RMAF 2018: Falcon Acoustics, Primare and the Incredible LS3/5a

I’m a huge fan of the LS3/5a…are you? If so, you probably know all about Falcon Acoustics, the only manufacturer licensed by the BBC who is continuing to produce the original 15 ohm LS3/5a design in 2018. Falcon, located in Oxford, England, manned three rooms at the 2018 Rocky Mountain Audio Fest—one that featured a simple set-up around their LS3/5a ($2995/pair), a larger room focused around their new tower speaker, the Reference GC6500R ($26,000/pair), and an incredible third room filled with LS3/5as from different makes, vintages, crossovers and impedances. Listeners were invited to demos where the folks at Falcon compared each model and determine how close each came to the true LS3/5a spirit.

Just Me and the LS3…5/a

I didn’t get a chance to listen to the comparisons in that last room, even though it sounded like something I’d really enjoy. But I did find peace and solitude in that first room where beautiful music was delivered by a very small and simple system—LS3/5as, and a Primare integrated amp and digital source.

It’s hard to make Shelby Lynne’s Just a Little Lovin’ sound anything less than spectacular, but with the Falcons she sounded just a little more immediate, a little more delicate and ever so natural. It’s been a long time since I’ve heard a pair of LS3/5as sound this full and open. I heard someone in the room mention that the Falcons remind him of the great LS3/5as of the past, but I felt that they took another step forward with a less-congested midrange and a more linear response toward the low end.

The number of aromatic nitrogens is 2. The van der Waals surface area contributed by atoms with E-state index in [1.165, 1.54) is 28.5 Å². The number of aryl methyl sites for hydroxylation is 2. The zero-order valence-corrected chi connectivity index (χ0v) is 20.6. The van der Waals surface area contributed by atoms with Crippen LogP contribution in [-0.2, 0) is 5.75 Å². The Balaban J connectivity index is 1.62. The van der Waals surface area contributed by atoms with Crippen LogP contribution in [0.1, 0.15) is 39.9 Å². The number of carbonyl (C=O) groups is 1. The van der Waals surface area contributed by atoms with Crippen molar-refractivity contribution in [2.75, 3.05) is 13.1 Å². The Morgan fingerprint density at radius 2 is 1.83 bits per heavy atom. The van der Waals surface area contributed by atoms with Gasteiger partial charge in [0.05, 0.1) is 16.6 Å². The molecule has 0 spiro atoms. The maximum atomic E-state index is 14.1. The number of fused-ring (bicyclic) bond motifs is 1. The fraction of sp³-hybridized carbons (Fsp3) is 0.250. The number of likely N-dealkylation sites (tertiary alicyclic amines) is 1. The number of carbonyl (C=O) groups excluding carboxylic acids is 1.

The Graphene Ultimatum

The larger room, bathed in a magenta light, featured the GC6500Rs paired with loftier Primare separates. The Falcon References are a vented three-way design with a ribbon tweeter and bass units that feature their new Graphene-Enhanced Nano-Platelet Cone, which is far lighter and rigid than conventional cones. The gorgeous cabinet, by the way, is hand-built in Italy.

While listening to Mark Knopfler’s Sailing to Philadelphia, I felt that the sound was large yet precise, with powerful and potent bass impact that wasn’t hindered by the relatively small room. The top end was particularly smooth—lately I’ve been leaning toward loudspeakers with ribbons tweeters for that very same reason. The Reference is coherent and seamless from top to bottom.

That said, those LS3/5as would be more than enough for me. I can easily imagine curling up in front of a fire, sipping coffee and watching it snow through the window while listening to these little gems. Speaker designs tend to age less well than say, amps and turntables. But the LS3/5a, especially this one from Falcon Acoustics, is calling my name.